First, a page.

Learning Objectives

  1. Define "distribution"
  2. Interpret a frequency distribution
  3. Distinguish between a frequency distribution and a probability distribution
  4. Construct a grouped frequency distribution for a continuous variable
  5. Identify the skew of a distribution
  6. Identify bimodal, leptokurtic, and platykurtic distributions

Distributions of Discrete variables
Table 1. Distribution of colors.

Table 1 is called a "frequency table" and it describes the distribution of M&M color frequencies. Not surprisingly, this kind of table is called a frequency distribution. Often a frequency distribution is shown graphically as in Figure 1.

Figure 1. Distribution of 55 M&M's.

We call Figure 2 a probability distribution because if you chose an M&M at random, the probability of getting, say, a brown M&M is equal to the proportion of M&M's that are brown (0.30).

Figure 2. Distribution of all M&M's.

Notice that the distributions in Figures 1 and 2 are not identical. Figure 1 portrays the distribution in a sample of 55 M&M's. Figure 2 shows the proportions for all M&M's. Chance factors involving the machines used by the manufacturer introduce random variation into the different bags produced. Some bags will have a distribution of colors that is close to Figure 2; others will be farther away.

Continuous Variables

The variable "color of M&M" used in this example is a discrete variable, and its distributions is also called discrete. Let us now extend the concept of a distribution to continuous variables. With continuous variables, no two scores will be exactly the same and thus all frequencies will be 1. The solution to this problem is to create a grouped frequency distribution. In a grouped frequency distribution, scores falling within various ranges are tabulated.

Probability Densities

Distributions for continuous variables are called probability density distributions. Some probability densities have particular importance in Statistics. A very important one is shaped like a bell, and called the normal distribution. Many naturally-occuring phenomena can be approximated surprisingly well by this distribution. It will serve to illustrate some features of all continuous distributions.

An example of a normal distribution is shown in Figure 3. The Y axis in the normal distribution represents the " density of probability." Intuitively, it shows the chance of obtaining values near corresponding points on the X axis. In Figure 3, for example, the probability of an observation with value near 40 is about half of the probability of an observation with value near 50. Although this text does not discuss the concept of probability density in detail, you should keep the following ideas in mind about the curve that describes a continuous distribution (like the normal distribution). First, the area under the curve equals 1. Second, the probability of any exact value of X is 0. Finally, the area under the curve and bounded between two given points on the X axis is the probability that a number chosen at random will fall between the two points.

Figure 3. A normal distribution.

Shapes of Distributions

Distributions have different shapes; they don't all look like the normal distribution in Figure 3. For example, the normal probability density is higher in the middle compared to its two tails. Other distributions need not have this feature. There is even variation among the distributions that we call "normal." For example, some normal distributions are more spread out than the one shown in Figure 3 (their tails begin to hit the X axis further from the middle of the curve --for example, at 10 and 90 if drawn in place of Figure 2). Others are less spread out (their tails might approach the X axis at 30 and 70). More information on the normal distribution can be found in a later chapter completely devoted to them.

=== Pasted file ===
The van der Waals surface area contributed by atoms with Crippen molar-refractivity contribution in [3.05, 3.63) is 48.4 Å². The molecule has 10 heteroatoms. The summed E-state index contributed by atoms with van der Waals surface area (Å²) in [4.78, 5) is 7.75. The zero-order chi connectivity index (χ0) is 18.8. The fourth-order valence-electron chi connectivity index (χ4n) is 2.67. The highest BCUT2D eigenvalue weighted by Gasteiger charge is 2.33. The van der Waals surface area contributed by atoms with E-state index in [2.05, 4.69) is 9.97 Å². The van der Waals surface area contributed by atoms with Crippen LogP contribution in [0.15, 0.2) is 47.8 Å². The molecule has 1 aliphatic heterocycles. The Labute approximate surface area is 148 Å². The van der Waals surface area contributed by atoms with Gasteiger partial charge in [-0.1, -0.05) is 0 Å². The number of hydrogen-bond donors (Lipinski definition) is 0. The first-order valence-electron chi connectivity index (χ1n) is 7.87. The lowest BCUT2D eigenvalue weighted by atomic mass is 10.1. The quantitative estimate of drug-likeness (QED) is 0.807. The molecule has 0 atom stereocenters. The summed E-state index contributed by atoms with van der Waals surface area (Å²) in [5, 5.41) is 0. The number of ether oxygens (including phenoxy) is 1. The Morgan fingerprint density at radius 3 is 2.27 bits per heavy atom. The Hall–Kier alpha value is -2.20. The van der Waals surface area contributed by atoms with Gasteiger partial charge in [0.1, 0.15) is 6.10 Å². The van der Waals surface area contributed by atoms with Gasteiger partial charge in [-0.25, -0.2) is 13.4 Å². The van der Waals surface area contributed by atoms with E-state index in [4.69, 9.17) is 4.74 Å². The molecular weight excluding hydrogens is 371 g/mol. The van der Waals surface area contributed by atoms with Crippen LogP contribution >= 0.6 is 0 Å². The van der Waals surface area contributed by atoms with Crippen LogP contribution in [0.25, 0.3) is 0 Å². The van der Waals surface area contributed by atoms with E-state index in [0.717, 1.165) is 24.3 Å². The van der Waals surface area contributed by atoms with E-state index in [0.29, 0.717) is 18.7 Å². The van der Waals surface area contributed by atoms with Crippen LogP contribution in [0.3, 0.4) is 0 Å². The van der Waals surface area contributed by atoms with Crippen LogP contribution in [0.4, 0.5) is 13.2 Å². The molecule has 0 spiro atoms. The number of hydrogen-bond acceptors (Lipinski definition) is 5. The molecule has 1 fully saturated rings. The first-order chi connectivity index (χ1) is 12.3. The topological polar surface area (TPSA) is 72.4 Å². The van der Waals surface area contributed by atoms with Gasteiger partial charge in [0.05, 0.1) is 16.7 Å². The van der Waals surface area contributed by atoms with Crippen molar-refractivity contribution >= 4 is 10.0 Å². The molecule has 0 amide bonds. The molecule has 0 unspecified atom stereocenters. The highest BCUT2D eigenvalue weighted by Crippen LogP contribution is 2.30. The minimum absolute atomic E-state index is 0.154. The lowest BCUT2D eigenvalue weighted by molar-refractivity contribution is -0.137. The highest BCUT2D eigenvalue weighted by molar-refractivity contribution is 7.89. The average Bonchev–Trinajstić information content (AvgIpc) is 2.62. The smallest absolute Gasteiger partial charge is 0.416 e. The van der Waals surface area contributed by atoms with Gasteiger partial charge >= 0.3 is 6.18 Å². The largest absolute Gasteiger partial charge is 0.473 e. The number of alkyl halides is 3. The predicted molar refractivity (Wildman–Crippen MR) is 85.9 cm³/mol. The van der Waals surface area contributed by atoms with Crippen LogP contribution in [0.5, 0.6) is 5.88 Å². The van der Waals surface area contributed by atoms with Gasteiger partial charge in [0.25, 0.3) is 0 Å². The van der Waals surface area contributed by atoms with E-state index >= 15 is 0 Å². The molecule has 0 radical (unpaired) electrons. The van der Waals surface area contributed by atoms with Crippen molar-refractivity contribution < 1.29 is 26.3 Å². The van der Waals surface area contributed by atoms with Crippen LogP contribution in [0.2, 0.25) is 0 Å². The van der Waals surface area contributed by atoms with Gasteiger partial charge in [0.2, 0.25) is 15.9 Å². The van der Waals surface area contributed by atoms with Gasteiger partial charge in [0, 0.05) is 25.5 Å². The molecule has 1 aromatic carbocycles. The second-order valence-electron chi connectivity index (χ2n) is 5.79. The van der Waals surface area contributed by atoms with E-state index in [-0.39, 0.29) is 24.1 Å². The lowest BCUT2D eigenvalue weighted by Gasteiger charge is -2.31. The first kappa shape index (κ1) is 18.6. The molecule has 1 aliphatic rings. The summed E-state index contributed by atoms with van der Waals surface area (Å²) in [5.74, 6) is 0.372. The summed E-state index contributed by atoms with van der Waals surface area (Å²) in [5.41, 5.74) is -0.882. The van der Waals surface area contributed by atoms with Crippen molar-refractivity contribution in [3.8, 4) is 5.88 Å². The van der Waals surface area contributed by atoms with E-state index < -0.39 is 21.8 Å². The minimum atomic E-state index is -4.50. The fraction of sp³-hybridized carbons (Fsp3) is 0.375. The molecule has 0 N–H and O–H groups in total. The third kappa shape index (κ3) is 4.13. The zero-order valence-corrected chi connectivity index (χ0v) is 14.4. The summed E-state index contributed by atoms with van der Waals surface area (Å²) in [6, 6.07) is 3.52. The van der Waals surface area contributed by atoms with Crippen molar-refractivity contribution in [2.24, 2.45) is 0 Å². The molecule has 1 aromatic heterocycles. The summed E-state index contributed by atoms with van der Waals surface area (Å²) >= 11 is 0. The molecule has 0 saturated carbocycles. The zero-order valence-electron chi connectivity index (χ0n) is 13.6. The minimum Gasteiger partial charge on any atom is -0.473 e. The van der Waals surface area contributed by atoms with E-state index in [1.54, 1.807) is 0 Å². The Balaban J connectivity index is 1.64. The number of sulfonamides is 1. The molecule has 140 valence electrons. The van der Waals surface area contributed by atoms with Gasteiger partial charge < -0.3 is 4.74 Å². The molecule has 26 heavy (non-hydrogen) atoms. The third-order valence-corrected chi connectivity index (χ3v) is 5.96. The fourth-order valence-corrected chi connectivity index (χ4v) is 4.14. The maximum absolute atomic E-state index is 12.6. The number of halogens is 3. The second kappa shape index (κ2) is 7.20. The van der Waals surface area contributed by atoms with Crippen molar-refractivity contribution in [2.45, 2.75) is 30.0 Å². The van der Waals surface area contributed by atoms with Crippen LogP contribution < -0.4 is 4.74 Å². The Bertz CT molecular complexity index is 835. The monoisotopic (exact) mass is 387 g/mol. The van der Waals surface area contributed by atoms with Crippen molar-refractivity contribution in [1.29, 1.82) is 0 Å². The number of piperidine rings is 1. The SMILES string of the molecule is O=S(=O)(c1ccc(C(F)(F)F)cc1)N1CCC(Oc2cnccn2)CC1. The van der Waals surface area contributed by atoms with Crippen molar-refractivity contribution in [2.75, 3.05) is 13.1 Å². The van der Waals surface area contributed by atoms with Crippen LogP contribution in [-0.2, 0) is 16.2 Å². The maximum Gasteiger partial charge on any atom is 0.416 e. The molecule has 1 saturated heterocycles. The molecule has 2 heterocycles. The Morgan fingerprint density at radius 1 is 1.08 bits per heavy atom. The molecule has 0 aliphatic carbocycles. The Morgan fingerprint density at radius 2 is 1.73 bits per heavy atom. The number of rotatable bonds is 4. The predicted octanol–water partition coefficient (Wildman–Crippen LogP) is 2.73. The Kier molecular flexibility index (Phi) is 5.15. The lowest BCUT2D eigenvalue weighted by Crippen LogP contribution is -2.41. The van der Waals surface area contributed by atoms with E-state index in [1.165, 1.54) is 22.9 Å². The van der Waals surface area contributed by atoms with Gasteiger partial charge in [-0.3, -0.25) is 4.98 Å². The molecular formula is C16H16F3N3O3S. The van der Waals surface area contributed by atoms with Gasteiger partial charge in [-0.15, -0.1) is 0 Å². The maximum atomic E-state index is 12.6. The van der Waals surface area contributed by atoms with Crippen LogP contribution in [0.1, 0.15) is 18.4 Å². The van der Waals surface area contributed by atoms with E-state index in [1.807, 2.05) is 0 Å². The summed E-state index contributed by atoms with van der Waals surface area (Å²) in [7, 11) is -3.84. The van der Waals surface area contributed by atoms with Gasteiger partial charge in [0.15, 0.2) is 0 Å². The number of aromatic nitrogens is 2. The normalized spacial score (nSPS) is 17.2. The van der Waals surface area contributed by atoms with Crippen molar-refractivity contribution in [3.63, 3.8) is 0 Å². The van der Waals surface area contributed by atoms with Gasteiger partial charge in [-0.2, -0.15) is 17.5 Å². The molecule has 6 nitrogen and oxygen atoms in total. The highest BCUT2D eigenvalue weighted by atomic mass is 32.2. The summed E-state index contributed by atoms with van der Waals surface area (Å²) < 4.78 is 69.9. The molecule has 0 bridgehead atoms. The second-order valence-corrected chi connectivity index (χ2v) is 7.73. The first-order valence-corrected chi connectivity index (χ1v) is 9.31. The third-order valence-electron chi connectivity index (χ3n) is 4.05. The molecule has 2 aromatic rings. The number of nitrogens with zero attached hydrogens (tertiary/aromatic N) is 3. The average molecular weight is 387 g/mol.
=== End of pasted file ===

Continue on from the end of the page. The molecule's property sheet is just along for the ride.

The normal distribution shown in Figure 3 is symmetric; if you folded it in the middle, the two sides would match perfectly. Figure 4 shows the discrete distribution of scores on a psychology test. This distribution is not symmetric: the tail in the positive direction extends further than the tail in the negative direction. A distribution with the longer tail extending in the positive direction is said to have a positive skew. It is also described as "skewed to the right."

Figure 4. A distribution with a positive skew.

Figure 5 shows the salaries of major league baseball players in 1974 (in thousands of dollars). This distribution has an extreme positive skew.

Figure 5. A distribution with a very large positive skew. This histogram shows the salaries of major league baseball players.

Although less common, some distributions have negative skew. Figure 6 shows the scores on a 20-point problem on a statistics exam. Since the tail of the distribution extends to the left, this distribution is skewed to the left.


Figure 6. A distribution with negative skew. This histogram shows the frequencies of various scores on a 20-point question on a statistics test.

The distributions shown so far all have one distinct high point or peak. The distribution in Figure 8 has two distinct peaks. A distribution with two peaks is called a bimodal distribution.

Figure 8. Frequencies of times between eruptions of the old faithful geyser. Notice the two distinct peaks: one at 1.85 and the other at 3.85.

Distributions also differ from each other in terms of how large or "fat" their tails are. Figure 9 shows two distributions that differ in this respect. The upper distribution has relatively more scores in its tails; its shape is called leptokurtic. The lower distribution has relatively fewer scores in its tails; its shape is called platykurtic .


Figure 9. Distributions differing in kurtosis. The top distribution has long tails. It is called "leptokurtic." The bottom distribution has short tails. It is called "platykurtic."